Notice it does not say this indebtedness comes off the cross. Only Jesus came down from the cross. He dies, is buried, and arises. The debt is still nailed to the cross. It is forever settled there. Therefore, there is no reason to ever seek to be justified through religious acts. These are just traditions of men (Colossians 2:8). For the Gentile Colossians, if they are to believe false teaching that says, "You have to add to what Jesus did, and be circumcised and follow Jewish religious rules in order to be justified," they would be saying that there are sins still needing to be covered. As if Jesus didn't get them all; some "fell off the cross" and we now need to take care of them.

Paul fought this battle in both his letter to the Romans as well as his letter to the Galatians. In each case, Gentile believers were being told that Jesus's death on the cross was insufficient for them to gain righteousness. They were told they needed also to be circumcised. But Paul makes clear here that justification in the sight of God comes one way, and one way only: through the shed blood of Jesus on the cross.

This raises a paradox. On the one hand, through faith in Christ, we are forever forgiven of every sin. This includes past, present, and future sin. That means that if we sin in the future, it is already paid for. It is like a prepaid credit card with no limit.

However, Paul is making clear to the Colossians that it is completely not in their interest to "use that credit card" and continue in sin. Why? Not because it will overtax what Jesus did on the cross. It is clear here that every sin was nailed to the cross along with Jesus. The reality is that using the credit card is not good for them; it is not the fullness of life. To choose this path is not only an act of disobedience to God; it is also an act of foolishness and inefficiency for the person.

However, it still remains for us to choose whether to follow our flesh (and the adverse consequences) or God's Spirit (and gain the reward of life). We are justified in the sight of God regardless of what we do. But the experience of our life completely depends on our choices. A further paradox is that the law, which we could not keep, is fulfilled when we walk in the Spirit (Romans 8:4). But when we attempt to keep laws in order to be justified, we separate ourselves from reliance upon God's resurrection power, and lose blessings.

The implications of what Jesus did on the cross in justifying us, and satisfying all debts due to our transgressions, reverberates throughout the fullness of the spiritual realm. When Jesus died on the cross as a human, He defeated Satan, the accuser (John 16:11).

With this in mind, Paul says next: When He had disarmed the rulers and authorities. When Jesus died on the cross, and paid the debt for every sin, He disarmed Satan's ability to accuse (See commentary on Psalm 8:2) . These rulers and authorities in the spiritual realm have been defeated. However, they have not yet been removed; that will occur at a later time (Revelation 12:12).

The Greek word for disarmed, "apekdyomai," can mean "spoil" or "cast aside." So, what does Christ cast aside with His death and resurrection on the cross? Paul says it is the rulers and authorities. Just a few verses prior to this one, in Colossians 2:9-10, Paul said,

"For in Him all the fullness of Deity dwells in bodily form, and in Him you have been made complete, and He is the head over all rule and authority."
(Colossians 2:9-10)

As covered in the commentaries on Psalm 8  and Hebrews 2,  it seems that when humanity fell, Satan regained his authority to rule over earth (John 12:31). When Jesus rose from the dead, defeating sin and death, He ascended over all rulers and authorities, as a human (Matthew 28:18, Philippians 2:9-11, Revelation 3:21).

Paul has established that Christ is the head of all rule and authority. The Greek word for rule (in both verse 10 and here in verse 15) means "beginning" and the word for authority means "power" or "energy to act." Therefore, if Christ has now disarmed all other rulers, most notably Satan. He is the beginning (rule) and the power (authority) behind all justice. And, indeed, of all things.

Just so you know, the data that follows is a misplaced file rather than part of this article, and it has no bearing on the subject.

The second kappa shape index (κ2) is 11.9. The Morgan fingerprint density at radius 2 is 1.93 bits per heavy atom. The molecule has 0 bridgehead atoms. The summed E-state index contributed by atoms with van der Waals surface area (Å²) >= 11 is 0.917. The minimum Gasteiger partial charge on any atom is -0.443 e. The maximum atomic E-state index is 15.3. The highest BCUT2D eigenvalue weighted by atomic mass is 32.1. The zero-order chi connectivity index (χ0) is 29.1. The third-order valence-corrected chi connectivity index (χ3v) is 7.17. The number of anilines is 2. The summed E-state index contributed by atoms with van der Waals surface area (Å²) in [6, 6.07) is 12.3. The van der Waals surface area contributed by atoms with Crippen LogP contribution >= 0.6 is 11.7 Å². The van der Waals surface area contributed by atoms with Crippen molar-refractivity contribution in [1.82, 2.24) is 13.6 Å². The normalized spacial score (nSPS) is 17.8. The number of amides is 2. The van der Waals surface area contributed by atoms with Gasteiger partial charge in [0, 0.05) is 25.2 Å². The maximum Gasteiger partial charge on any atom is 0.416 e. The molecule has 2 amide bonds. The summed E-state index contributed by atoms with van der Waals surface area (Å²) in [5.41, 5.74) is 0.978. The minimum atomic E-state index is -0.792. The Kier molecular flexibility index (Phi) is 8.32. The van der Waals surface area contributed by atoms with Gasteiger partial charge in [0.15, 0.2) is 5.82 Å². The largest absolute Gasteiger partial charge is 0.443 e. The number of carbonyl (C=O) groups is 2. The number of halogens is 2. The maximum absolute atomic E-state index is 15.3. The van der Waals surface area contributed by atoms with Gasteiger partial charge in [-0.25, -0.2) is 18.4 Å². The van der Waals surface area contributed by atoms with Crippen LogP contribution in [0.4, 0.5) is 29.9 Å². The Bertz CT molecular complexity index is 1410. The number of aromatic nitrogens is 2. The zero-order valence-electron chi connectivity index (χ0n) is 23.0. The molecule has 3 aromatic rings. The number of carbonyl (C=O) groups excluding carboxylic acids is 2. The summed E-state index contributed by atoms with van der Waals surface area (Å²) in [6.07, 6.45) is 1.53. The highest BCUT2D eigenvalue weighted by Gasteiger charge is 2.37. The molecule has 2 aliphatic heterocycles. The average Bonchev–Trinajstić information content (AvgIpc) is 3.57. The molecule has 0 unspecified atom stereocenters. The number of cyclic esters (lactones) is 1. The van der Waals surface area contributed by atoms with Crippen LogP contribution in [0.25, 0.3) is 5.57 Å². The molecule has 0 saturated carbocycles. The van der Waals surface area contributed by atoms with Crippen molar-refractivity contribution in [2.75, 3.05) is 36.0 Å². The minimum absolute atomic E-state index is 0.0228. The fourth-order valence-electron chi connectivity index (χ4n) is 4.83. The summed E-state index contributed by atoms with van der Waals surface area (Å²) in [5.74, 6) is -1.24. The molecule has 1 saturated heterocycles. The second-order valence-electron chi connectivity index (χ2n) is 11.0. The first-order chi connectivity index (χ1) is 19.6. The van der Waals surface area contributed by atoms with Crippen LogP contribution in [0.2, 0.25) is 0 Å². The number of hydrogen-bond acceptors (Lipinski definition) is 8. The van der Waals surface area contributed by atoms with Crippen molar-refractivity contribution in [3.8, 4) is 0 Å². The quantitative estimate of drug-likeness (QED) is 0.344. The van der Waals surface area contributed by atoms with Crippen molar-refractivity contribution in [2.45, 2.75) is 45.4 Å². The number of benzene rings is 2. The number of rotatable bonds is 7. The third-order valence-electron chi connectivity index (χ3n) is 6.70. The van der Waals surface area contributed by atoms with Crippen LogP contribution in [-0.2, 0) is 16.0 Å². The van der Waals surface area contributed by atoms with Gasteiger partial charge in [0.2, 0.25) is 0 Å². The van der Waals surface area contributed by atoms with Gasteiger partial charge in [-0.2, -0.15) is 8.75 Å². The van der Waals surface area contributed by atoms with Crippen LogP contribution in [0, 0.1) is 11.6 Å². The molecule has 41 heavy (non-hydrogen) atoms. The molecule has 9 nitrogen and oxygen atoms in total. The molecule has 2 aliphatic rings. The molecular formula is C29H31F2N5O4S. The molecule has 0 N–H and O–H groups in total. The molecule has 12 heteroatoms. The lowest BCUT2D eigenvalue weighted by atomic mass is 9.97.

It is, therefore, compelling to trust Him, and Him only, for our justification in the presence of God. He bore all our sins, which were nailed to the cross. So why would we perform religious rituals seeking to be justified? To do so, because of demands by other people, causes us to stray from our trust in the True Head. That is useless and destructive (Galatians 2:17).

Alternatively, when we retain our reliance upon Jesus, it makes sense to trust Him to know what is for our best. With this mindset, it becomes compelling to follow Him in complete obedience. He has our best interest in mind, and when we follow in His ways, we escape destruction.

Jesus did not merely defeat the rulers and authorities, He made a public display of them, having triumphed over them through Him. Jesus made a display, or show, of these alternative possessors of rule and authority, most notably Satan (John 12:31). He pulled back the curtain, and showed these authorities as instruments of death and destruction.

The Greek word for public here in the phrase public display is "parresia." It means "openness" or "unreservedly." Christ is often spoken of as the revelation of God to the world. It is the full manifestation of Deity. God did this openly in the physical world for us to observe, record, share, and reflect on—and, ultimately, to base our action, attitude, and existence around.

The persecution and death of Jesus did not just play out in the spiritual world; it happened on earth, in full view of Heaven. Jesus was crucified in the presence of all, then raised to life, appearing to many witnesses (1 Corinthians 15:6). He ascended to heaven in the presence of witnesses (Acts 1:9-11).

Through His death and resurrection Jesus did all this, having triumphed over them. That is, he won. What happened on the cross is a victory over sin, and a victory over death (1 Corinthians 15:54-57, 1 John 5:4).

The word for triumph here is the Greek word "thriambeuo." It is a compound word that includes elements of a noisy song, a public procession, and a victory.

In the Roman world at the time, a triumph was a sort of parade. A procession through Rome celebrating a military victory. Caesar, for instance, received a triumph after conquering Gaul. Colossae had been a Greek colony that was eventually grafted into the Roman Empire. Accordingly, they would have observed or been familiar with the notion of a triumph procession.

So, in one of the great ironies of reality, the greatest triumph was made by Jesus, who was not just a man. Jesus was both God and man. And His triumph came through death and resurrection, not a parade of laurels. The greatest victory of all time was a victory over death, and it came through the conquering king making Himself a sacrifice.

Jesus's death met the requirements of our legal, spiritual indebtedness. It also revealed the supremacy of Christ, to the shame of all competitors or usurpers to rule and authority.